When a Yankee Visits Yorkshire Part Three: Grandma’s Adventures with the NHS

5358673496_d0c1ac3961“I’m afraid there’s been an accident with your Grandmother.”

I had been cleaning all day.  The kind of cleaning you do for company.  Removing books to dust shelves, wiping down picture frames on walls, hovering residual spider webs from the corners of every room.  And then a phone call comes to change it all.

“I’m afraid there’s been an accident with your Grandmother.” 

I thought the weather would be the biggest tragedy of this holiday.  I worried about my husband’s recent bout of flu, the state of the house, the behaviour of my children.  And then a phone call comes to change it all.  There was an accident with my eighty-seven-year-old Grandma, touristing in London before travelling North to see her great-grandchildren (and me).  She fell waiting for the lift and broke three ribs.  So there it is.  People make plans, but life makes other plans and we must chase the bouncing ball of chaos before it rolls into traffic.

Six years ago when my Grandpa lay dying there was nothing I could do to be with my family.  Our patriarch passed and I was an ocean away.  Last week it took me less than a minute to decide how to handle this fresh crisis.  I couldn’t get on a plane to Iowa, but a train to London—that was something I could do.

Packing happened, tickets were purchased and four hours later I got lost in the A&E of St Thomas’ Hospital, Westminster.  Good view of Parliament.  At least Grandma would be able to get in some quality sight-seeing from her sick bed. And yes, Auntie Madge…it is the hospital which went to the moon in that one episode of Doctor Who.  More importantly, it is a flagship NHS hospital which has been providing free health care since the thirteenth century.

“No one has asked us about money.” 

My parents sounded worried rather than relieved, and a bit mystified.  Of course, in an American hospital an eighty-seven-year-old patient in pain would not be hounded for their credit card before admittance, but someone with the patient, a friend or relative, would be taken aside and discreetly asked: “How do you intend to pay for this?”  Yes, even in the Emergency Room they would ask.  If you were bleeding from a bullet would they would ask.

My grandmother was given a bed, a dose of morphine and probably a cup of tea (right up there with morphine as far as the British are concerned).  I’m not going to lie and say her bed was regal or that she had a fleet of nurses flocking to her side seeing to her every need, but she was cared for and given what she needed when she needed it.  That’s the thing about the NHS.  It’s there when you need it—for ANYONE who needs it.  My grandmother was a guest in Britain, not even a citizen, but it didn’t matter to those who treated her.

After a few hours, she was moved into the Victoria Ward for acute medical conditions.   It had an even better view of Westminster.  They took x-rays and blood samples, fed her, counselled her, housed her over-night, gave her medication and a walking stick.  Before her transfer, an A&E nurse warned us we might be asked about our insurance.  Fortunately my grandmother is well insured, but no one ever asked.  Not once.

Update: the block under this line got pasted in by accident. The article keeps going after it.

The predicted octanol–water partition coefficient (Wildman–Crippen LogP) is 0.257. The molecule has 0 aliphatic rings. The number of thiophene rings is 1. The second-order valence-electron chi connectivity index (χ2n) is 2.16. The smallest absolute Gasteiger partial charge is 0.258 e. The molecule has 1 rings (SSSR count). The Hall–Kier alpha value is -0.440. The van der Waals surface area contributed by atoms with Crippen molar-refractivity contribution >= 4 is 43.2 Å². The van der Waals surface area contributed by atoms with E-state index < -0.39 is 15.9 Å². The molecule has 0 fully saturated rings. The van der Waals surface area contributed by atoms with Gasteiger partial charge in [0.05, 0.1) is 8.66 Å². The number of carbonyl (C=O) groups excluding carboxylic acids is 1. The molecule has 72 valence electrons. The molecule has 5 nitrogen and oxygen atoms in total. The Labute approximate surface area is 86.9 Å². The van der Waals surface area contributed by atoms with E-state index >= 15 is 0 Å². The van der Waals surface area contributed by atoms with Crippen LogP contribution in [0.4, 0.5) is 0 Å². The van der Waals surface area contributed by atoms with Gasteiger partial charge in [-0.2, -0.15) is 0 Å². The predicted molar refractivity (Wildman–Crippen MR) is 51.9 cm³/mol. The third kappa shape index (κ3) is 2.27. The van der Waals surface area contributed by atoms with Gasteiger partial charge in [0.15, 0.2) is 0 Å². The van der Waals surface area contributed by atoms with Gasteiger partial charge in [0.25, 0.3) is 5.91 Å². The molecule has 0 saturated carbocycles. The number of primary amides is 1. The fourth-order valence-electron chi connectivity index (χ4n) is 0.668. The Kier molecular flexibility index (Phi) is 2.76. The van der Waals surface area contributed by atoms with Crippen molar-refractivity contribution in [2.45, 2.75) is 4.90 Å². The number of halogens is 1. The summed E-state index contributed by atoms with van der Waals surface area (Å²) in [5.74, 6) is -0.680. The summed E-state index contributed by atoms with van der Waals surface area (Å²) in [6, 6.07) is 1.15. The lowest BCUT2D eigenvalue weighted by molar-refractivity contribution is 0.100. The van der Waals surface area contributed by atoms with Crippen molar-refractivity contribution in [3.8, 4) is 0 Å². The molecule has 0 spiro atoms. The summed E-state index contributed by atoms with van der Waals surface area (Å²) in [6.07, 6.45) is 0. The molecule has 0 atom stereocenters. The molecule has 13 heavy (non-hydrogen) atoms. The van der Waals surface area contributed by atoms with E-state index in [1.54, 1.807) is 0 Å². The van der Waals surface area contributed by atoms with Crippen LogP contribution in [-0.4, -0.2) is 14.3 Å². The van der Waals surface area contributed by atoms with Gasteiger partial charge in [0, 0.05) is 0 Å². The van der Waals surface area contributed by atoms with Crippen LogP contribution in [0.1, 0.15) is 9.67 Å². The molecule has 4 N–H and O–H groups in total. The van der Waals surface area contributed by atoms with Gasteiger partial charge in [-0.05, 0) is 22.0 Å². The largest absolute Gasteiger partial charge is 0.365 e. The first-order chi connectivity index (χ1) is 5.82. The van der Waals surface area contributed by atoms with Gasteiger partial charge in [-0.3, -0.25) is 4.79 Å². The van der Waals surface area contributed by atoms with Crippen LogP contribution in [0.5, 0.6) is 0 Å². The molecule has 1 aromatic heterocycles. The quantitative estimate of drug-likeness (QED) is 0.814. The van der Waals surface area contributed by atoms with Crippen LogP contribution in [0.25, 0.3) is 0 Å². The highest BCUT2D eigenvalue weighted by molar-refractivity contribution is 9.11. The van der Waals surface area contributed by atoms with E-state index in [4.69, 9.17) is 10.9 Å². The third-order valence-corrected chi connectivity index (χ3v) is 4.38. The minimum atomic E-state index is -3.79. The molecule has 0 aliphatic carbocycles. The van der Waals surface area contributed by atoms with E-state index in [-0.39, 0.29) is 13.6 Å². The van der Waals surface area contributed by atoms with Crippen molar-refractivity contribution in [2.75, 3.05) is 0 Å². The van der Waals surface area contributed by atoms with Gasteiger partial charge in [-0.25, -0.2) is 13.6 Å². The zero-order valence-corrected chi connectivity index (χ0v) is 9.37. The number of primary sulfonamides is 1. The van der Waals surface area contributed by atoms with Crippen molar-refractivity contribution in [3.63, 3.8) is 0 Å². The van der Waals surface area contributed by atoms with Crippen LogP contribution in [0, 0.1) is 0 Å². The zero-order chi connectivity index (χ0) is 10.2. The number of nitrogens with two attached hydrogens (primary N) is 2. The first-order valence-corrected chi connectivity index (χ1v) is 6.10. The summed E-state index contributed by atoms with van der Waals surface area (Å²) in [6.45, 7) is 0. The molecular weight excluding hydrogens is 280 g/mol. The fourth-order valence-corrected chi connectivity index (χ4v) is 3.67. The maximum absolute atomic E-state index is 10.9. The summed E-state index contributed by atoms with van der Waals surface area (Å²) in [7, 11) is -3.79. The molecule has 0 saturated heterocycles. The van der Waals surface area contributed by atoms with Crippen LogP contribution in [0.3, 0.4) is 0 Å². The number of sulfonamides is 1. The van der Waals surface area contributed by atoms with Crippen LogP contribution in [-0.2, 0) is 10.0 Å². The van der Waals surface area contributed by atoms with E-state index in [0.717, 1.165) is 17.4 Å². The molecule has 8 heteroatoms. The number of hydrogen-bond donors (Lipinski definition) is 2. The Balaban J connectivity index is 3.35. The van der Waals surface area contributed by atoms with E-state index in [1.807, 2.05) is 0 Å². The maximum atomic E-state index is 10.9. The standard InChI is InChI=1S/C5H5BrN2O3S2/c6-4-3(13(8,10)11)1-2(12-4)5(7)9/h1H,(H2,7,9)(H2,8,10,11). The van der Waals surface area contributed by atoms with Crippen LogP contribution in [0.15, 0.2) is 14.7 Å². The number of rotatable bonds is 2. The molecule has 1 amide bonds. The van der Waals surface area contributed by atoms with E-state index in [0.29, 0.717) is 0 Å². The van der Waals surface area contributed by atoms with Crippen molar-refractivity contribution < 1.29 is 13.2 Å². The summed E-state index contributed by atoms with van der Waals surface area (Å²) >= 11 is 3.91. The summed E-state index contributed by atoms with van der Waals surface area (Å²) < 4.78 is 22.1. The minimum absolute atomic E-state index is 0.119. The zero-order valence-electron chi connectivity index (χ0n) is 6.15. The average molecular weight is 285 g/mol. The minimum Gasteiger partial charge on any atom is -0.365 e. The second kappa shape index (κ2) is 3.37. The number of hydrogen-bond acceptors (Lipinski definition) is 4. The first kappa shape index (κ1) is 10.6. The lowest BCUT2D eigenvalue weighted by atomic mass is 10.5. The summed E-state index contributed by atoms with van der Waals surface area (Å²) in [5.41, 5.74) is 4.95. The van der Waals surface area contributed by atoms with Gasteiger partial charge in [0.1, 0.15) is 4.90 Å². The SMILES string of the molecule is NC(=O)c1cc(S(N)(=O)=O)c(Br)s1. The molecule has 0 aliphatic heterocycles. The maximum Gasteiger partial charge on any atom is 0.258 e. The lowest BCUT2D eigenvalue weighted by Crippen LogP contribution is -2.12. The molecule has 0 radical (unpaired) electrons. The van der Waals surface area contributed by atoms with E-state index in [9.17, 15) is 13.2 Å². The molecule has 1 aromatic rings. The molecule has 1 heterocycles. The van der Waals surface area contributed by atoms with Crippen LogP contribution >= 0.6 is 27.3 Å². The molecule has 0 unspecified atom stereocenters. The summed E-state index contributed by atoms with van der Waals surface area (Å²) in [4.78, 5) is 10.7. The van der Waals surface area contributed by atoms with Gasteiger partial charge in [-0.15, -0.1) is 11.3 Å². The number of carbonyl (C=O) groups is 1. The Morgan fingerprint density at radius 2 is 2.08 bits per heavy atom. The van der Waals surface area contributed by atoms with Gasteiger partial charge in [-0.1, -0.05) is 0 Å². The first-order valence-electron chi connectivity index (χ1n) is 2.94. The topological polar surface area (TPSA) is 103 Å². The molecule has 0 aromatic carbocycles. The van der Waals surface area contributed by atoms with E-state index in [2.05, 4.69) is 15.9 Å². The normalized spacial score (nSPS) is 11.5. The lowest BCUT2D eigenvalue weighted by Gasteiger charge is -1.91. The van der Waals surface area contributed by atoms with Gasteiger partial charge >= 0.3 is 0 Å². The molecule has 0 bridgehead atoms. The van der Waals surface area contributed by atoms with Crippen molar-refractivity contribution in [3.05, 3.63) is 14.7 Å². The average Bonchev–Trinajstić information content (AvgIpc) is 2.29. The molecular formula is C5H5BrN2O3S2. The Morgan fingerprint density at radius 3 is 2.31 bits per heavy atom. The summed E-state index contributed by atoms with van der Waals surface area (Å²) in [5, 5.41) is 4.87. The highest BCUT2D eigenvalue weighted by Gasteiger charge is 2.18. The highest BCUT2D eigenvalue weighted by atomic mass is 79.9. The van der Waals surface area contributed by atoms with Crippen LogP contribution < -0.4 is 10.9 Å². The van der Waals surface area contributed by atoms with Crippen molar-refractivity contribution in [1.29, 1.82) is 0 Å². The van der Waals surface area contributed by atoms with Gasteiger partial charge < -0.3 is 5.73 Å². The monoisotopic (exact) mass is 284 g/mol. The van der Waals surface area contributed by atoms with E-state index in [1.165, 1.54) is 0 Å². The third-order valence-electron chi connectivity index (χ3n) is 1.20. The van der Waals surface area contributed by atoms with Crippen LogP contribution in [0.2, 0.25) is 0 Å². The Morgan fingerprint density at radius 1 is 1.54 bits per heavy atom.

377221_10150405441484219_1021563656_nLast week the taxes of Britain paid to treat a frightened, injured foreigner who came to their shores for a view of Buckingham Palace and a cuddle with her great-granddaughters.  My dear, old grandmother so loved by her family and friends.  Thank you St Thomas’ Hospital.  Thank you, National Health Service.  For all the frightened, alone people who come to you in need and receive necessary care, free of everything but their physical pain.  Thank you for looking after her.  My grandmother is worth every penny of tax and so is every other patient you treat.

America, I warn you.  Four tax payers are coming home who now understand exactly how Socialised Medicine works.  They know the truth.  The NHS hospitals of Britain may not have the fanciest equipment but they don’t need it—I doubt you do either.  They use what they have to treat patients in need.  Any patient in need.  It’s not a perfect system, no government system is.  But it’s there when people need it—for anyone who needs it.  My grandmother will not go bankrupt because of an accident.  Four Americans are coming home who get it now.  And they vote.

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9 thoughts on “When a Yankee Visits Yorkshire Part Three: Grandma’s Adventures with the NHS

  1. Amen! I always tell people that the NHS, even with its faults, is a miracle. Why every country doesn’t invest in the health of its people is beyond me.

  2. Thank you for posting this, not long ago I read an obituary an American friend wrote for her friend of 20 something who had died of cancer because she didn’t have insurance. I couldn’t work out how to comment without being really very rude. Hopefully a few of my American friends will see this too.

  3. Couldn’t’ve said it better. BTW, I’m one of those voting Americans! Kudos to NHS and to writer Kate!!

  4. The NHS is a godsend, and I wish everyone in the US would stop twisting up their knickers and get with the program. I’m so glad your grandmother got such great care – and didn’t have to go to the moon in the bargain. 😉

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